This article first appeared on the London School of Economics site. The scale of its impact is devastating: over the past decade, more American civilians have been killed by guns than died in World War II. Keep up with this story and more by subscribing nowMass shooting tragedies in Orlando, Las Vegas, Texas and elsewhere further reflect the impact of guns and signal that our efforts to address gun crime have fallen short. They send another message—our system of criminal justice is out of control.
Allen Park – In the immediate aftermath of the NFL draft, there’s a rush to evaluate and grade the job general managers did putting together their classes. It’s good for banter, but ultimately a fool’s errand. Most analysts can see how a player might fit a team’s needs, but no one can accurately predict how an individual player will adapt to the speed and strength of the professional game or fit within the scheme of his new employer. The rule of thumb is three years.
FILE - In this Nov. 7, 2010, file photo, Detroit Lions defensive tackle Ndamukong Suh (90) watches as his extra point attempt misses in the third quarter of an NFL football game against the New York Jets at Ford Field in Detroit. Suh, the NFL’s best five-time Pro Bowl defensive tackle, doubles as an emergency place-kicker. (Daniel Mears/Detroit News via AP, File)
Muck Rack makes it simple to find people, tweets, or articles that mention any name, keyword, company, hashtag etc. We've compiled this guide to help you make the most of your search.
Selecting a term
Start searching tweets, articles from media outlets, articles mentioned in tweets, journalists'
names, titles and bios with some suggested searches:
Companies or Topics (e.g. iPhone, Microsoft)
Phrases (e.g. "cloud computing") — use quotes to keep the terms together
Twitter handles (e.g. @username) — returns those who have mentioned or replied to
Names (e.g. "David Pogue")
Hashtags (e.g. #sxsw, #london2012)
Bio details (e.g. vegan, Olympics, father)
Muck Rack's Advanced Search allows for many boolean operators.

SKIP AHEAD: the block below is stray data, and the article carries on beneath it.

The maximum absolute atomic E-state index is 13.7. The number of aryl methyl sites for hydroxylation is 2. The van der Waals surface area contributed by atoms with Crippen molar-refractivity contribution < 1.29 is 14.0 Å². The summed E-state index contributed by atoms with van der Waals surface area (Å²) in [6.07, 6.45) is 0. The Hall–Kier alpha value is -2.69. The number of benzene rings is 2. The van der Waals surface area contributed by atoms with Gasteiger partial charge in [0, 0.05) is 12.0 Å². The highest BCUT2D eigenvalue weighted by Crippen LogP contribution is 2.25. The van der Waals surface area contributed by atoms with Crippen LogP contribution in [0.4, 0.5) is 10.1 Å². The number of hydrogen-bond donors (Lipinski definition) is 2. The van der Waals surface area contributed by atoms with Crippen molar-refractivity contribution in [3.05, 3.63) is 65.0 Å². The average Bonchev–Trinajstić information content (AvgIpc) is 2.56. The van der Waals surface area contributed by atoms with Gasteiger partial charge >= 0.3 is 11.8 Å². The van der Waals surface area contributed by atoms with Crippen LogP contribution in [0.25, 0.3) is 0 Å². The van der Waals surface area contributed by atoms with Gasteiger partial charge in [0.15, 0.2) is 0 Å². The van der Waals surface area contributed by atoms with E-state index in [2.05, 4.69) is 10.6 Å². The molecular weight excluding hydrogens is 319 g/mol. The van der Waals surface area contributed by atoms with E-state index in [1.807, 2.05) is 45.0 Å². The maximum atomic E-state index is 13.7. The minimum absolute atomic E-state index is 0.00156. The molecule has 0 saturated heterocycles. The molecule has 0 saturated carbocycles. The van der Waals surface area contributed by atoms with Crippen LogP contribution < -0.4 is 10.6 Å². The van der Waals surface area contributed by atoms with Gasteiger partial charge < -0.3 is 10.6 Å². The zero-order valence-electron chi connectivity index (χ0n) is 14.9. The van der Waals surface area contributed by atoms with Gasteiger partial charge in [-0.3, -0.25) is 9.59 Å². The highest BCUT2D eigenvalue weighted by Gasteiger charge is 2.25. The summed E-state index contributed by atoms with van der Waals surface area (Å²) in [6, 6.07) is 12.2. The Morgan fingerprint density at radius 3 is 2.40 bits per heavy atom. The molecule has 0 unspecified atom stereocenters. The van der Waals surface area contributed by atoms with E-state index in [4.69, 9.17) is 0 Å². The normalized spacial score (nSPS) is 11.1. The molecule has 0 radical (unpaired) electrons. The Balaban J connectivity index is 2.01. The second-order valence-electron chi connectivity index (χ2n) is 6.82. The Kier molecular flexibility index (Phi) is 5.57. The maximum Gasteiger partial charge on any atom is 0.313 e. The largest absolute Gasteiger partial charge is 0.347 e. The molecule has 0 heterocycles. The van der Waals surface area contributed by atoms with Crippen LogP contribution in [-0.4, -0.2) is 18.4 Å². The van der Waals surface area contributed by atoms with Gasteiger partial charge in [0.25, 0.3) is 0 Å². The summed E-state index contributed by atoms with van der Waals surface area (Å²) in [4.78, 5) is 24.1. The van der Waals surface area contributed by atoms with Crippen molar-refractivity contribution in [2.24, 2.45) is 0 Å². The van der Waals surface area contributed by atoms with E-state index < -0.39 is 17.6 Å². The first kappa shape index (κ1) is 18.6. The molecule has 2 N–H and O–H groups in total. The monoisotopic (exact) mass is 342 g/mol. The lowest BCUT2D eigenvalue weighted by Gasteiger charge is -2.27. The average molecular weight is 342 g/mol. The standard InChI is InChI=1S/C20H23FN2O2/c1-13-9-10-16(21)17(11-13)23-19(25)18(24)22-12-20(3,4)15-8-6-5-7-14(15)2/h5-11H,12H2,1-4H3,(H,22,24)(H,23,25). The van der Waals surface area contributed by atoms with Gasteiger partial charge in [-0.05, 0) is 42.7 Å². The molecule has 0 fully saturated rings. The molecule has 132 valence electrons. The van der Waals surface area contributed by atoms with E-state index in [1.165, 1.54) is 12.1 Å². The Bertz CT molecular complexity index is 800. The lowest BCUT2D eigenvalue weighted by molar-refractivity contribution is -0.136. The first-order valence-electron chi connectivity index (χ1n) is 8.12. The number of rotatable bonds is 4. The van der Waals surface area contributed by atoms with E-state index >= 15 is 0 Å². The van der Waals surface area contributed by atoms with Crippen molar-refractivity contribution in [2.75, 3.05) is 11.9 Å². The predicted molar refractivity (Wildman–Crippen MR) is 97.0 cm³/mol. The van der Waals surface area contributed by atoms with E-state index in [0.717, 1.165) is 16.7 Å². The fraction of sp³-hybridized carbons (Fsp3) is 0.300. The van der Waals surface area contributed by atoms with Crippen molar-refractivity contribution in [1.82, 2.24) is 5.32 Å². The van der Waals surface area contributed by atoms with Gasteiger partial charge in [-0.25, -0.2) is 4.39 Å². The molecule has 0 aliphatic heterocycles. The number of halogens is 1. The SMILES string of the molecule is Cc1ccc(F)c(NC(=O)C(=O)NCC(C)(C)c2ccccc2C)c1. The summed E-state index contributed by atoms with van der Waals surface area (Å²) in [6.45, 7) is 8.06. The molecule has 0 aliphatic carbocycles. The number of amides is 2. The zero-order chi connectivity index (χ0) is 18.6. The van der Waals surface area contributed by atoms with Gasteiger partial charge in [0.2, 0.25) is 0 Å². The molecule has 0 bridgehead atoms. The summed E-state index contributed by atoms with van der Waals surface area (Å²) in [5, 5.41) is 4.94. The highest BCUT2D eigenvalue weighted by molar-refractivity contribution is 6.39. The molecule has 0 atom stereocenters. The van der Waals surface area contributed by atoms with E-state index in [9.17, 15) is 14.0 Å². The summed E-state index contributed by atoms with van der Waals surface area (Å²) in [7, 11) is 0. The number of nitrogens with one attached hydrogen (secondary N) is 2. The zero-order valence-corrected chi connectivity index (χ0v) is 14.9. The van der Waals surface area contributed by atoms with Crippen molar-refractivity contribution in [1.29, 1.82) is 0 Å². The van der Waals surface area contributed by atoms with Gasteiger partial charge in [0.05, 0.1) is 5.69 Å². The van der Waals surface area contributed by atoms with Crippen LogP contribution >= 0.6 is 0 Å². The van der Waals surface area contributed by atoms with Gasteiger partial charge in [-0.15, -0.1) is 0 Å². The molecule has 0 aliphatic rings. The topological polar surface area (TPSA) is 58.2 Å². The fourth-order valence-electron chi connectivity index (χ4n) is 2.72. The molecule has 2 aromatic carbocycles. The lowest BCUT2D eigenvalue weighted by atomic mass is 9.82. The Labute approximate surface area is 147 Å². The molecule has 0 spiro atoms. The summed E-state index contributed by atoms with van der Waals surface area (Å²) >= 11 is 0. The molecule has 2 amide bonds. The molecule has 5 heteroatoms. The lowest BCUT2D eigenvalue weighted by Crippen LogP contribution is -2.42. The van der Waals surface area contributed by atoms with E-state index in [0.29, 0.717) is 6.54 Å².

Find results that mention multiple specified terms, use AND or
+. For example, ensure each result contains both Elon Musk and Mark Zuckerberg by
searching Musk AND Zuckerberg or Musk + Zuckerberg.
Use the operators OR or , to broaden your search when you'd like either of
multiple terms to appear in results. (This is the default behavior of our search when no operators
are used). For example, results will contain either cake or cookie by searching cake OR cookie or cake,cookie
Use NOT or - to subtract results from your search. For
example, searching Disney will yield results about the Walt Disney Company as well as Walt Disney
World Resort. To exclude mentions of Disney World, search for Disney -World or Disney
When using one of these operators with a phrase, enclose it in quotation marks. For example, you can
find results about smartphones excluding Apple's iPhone 4S by searching smartphone -"iPhone
Exact case matching or punctuation
If you're searching for a brand name or keyword that relies on specific punctuation marks or capitalization, you can
find results that match your exact query by adding matchcase: before the keyword you're searching for, like matchcase:E*TRADE .
Use parentheses to separate multiple
boolean phrases. For example, to find journalists talking about having fun in Disney World or
Disneyland, search for ("disney world" OR disneyland) AND fun.
An asterisk can be used to search for any variation of a root word truncated by the asterisk. For example, searching for admin* will return results for administrator, administration, administer, administered, etc.
A near operator is an AND operator where you can control the distance between the words. You can vary the distance the near operation uses by adding a forward slash and number (between 0-99) such as strawberries NEAR/10 "whipped cream", which means the strawberries must exist within 10 words of "whipped cream".